Orange Tree, Richmond, London ****
Runs: 2hrs with an interval
Review of perf seen Dec 28, 2019:
A free thinking poet confronts a charismatic Christian socialist preacher. In between them stands a woman loved by both men. Which one will win her hand?And that is really the gist of George Bernard Shaw’s Candida written in 1894 when the Fabian Society of which GBS was a founder member and its ideas of democratic socialism and progressive ideas were at their height.
With a cast of six, the other three characters in Candida – the preacher’s secretary, his curate and his father-in-law, a typical Shavian capitalist, are outlines only, mouthpieces for points of view on profit and personal attraction.
Nonetheless, out of a mere flick of the wrist, Shaw produces a humdinger of a battle that in Paul Miller’s engrossing production never loses power or falters.
That is partly thanks to GBS’ magnificent turn of phrase. Whether you like or hate Shaw for what some call his `wordiness’, the intimacy of the Orange Tree gives this play the perfect setting for a discussion of moral, spiritual and political ethics.
Hugged into its small, circular space, you don’t need spectacular backdrops or scenery for the drama’s electric charge to be set. Designer Simon Daw and Lighting designer Mark Doubleday succeed fantastically well in, at once, creating the interior of a dark stone vicarage, an exterior society alive with the fever of Fabianism and the hermetic, seductive glow of a fireside – all within its in-the-round circle.
What is love, asks GBS without trust? what is love anyway – the practicalities of cutting up onions, or building castles in the air? Can love withstand idealisation?
Can it withstand truth?
Martin Hutson, unforgettable five years ago as Hans Litten, the lawyer who took Hitler to court in Taken at Midnight at Chichester, burns with a similar inner intensity here as James Morell – a preacher with a devastatingly sincere sense of social and Christian justice, clearly capable of moving mountains when preaching.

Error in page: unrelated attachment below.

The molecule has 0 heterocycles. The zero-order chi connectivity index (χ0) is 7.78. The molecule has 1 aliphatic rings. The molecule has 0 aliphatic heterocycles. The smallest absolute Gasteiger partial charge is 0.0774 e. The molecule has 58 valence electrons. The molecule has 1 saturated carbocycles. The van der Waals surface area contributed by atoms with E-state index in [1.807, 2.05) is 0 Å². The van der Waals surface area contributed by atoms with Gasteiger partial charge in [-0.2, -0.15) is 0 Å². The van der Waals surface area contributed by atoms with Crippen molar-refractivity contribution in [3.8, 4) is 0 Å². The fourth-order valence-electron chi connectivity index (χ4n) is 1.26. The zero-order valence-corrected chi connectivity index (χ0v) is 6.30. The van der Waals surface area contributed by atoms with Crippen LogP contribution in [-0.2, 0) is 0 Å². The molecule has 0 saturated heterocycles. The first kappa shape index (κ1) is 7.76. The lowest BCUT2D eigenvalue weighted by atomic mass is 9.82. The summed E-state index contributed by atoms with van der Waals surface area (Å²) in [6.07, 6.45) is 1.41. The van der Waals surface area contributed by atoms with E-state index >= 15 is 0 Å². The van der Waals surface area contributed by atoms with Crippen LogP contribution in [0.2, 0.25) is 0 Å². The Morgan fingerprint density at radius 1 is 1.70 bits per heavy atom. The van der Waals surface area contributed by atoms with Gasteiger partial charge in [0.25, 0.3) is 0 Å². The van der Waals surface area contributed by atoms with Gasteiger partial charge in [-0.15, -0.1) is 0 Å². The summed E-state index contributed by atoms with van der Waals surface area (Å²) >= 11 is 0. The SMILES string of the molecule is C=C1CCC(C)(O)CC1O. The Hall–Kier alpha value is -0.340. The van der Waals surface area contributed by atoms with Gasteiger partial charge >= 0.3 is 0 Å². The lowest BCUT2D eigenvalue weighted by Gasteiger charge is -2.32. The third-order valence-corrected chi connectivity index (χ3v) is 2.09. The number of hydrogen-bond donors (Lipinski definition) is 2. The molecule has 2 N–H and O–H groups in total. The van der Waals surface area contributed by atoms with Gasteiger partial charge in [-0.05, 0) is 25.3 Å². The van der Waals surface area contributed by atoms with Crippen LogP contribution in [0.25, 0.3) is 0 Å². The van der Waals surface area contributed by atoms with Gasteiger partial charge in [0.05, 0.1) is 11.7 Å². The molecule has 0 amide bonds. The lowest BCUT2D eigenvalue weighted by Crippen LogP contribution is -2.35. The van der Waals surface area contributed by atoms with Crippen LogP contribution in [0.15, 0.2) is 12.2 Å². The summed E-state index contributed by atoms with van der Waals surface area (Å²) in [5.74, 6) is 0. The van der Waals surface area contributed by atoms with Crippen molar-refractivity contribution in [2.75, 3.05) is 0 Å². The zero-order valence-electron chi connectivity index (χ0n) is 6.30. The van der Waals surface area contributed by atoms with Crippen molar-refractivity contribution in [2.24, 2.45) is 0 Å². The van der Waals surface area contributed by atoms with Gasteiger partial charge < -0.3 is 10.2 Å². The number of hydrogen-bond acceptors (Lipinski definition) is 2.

Morell also believes himself a happy man, happy and secure in his marriage until Joseph Potter’s Eugene Marchbanks – an 18-year-old aristocrat in love with beauty, truth and the higher echelons of poetic art – invades his household.
Eugene becomes a subtle torturer, a Shavian Iago, provoking Morell into rethinking the terms of his marriage, questioning its very basis.
Potter’s is a remarkable stage debut. Clear, intelligent, firey, he makes Eugene a redoubtable adversary, never afraid to show his emotions and confront others with their suppressed passions.
In between them sits Claire Lams’ Candida – another liberated but idealised, placed on a pedestal Shavian woman.
Her saving grace is, as always, with Shaw, she has a mind of her own.
In one telling passage, too, he allows her a speech that could have stepped straight out of the recent film, The Wife and Meg Wolitzer’s novel – of the wife as a combination of wife, mother, sister without whom the `great man’, adulated and celebrated, could not exist – her final choice of life partner a surprising validation of that, by Shaw at least. Would it have been, one wonders, the same, from a real woman’s point of view today?!
Bearing an uncanny resemblance to a young Cherie Lunghi, Lams carries off the pert, canny, impossibly in control but fascinating Candida with supreme poise and twinkling humour.
Shaw called Candida a `comedy’ with good reason. Never reluctant to show human beings behaving with intoxicating foolishness – nearly everyone calls one of the other characters `mad’ – it is Shaw at his mischievous, provocative best and as such, questions why Candida revivals are so rare.
This is Paul Miller’s fourth Shaw at the Orange Tree, understandably so. He fits the Orange Tree milieu to a tee, providing classy, stimulating, teasing fare – a `petit’ gem indeed.
By George Bernard Shaw
Miss Proserpine Garnett: Sarah Middleton
The Reverend James Mavor Morell: Martin Hutson
The Reverend Alexander Mill: Kwaku Mills
Mr Burgess: Michael Simkins
Candida: Claire Lams
Mr Marchbanks: Joseph Potter
Direction: Paul Miller
Design: Simon Daw
Lighting Designer: Mark Doubleday
Sound Designer & Composer: Elizabeth Purnell
Costumer Supervisor: Rebecca Carpenter
Fight Director: Sam Behan
Wigs Supervisor: Sally-Kate Duboux
Casting: Vicky Richardson & Sarah Murray
An Orange Tree Theatre production.
Runs to Jan 18, 2020
Review published on this site, Dec 29, 2019